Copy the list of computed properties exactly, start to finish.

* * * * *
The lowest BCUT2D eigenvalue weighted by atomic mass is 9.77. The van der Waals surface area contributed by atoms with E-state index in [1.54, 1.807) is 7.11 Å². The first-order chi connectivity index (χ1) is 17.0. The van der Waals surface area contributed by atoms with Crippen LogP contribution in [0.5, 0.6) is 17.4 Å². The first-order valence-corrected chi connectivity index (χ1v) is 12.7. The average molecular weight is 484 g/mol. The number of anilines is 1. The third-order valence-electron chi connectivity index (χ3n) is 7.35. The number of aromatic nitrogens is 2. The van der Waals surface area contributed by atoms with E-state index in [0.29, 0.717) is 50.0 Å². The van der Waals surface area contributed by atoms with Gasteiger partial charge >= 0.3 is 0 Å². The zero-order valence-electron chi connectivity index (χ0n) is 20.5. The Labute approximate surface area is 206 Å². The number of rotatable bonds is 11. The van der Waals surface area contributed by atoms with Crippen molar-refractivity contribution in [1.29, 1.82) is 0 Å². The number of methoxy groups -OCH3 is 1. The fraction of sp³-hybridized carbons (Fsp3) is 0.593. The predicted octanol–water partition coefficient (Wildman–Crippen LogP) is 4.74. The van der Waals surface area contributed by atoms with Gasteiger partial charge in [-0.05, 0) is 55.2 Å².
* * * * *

The lowest BCUT2D eigenvalue weighted by atomic mass is 9.77. The van der Waals surface area contributed by atoms with E-state index in [1.54, 1.807) is 7.11 Å². The first-order chi connectivity index (χ1) is 17.0. The van der Waals surface area contributed by atoms with Crippen LogP contribution in [0.5, 0.6) is 17.4 Å². The first-order valence-corrected chi connectivity index (χ1v) is 12.7. The average molecular weight is 484 g/mol. The number of anilines is 1. The third-order valence-electron chi connectivity index (χ3n) is 7.35. The number of aromatic nitrogens is 2. The van der Waals surface area contributed by atoms with E-state index in [0.29, 0.717) is 50.0 Å². The van der Waals surface area contributed by atoms with Gasteiger partial charge >= 0.3 is 0 Å². The zero-order valence-electron chi connectivity index (χ0n) is 20.5. The Labute approximate surface area is 206 Å². The number of rotatable bonds is 11. The van der Waals surface area contributed by atoms with Crippen molar-refractivity contribution in [1.29, 1.82) is 0 Å². The number of methoxy groups -OCH3 is 1. The fraction of sp³-hybridized carbons (Fsp3) is 0.593. The predicted octanol–water partition coefficient (Wildman–Crippen LogP) is 4.74. The van der Waals surface area contributed by atoms with Gasteiger partial charge in [-0.05, 0) is 55.2 Å².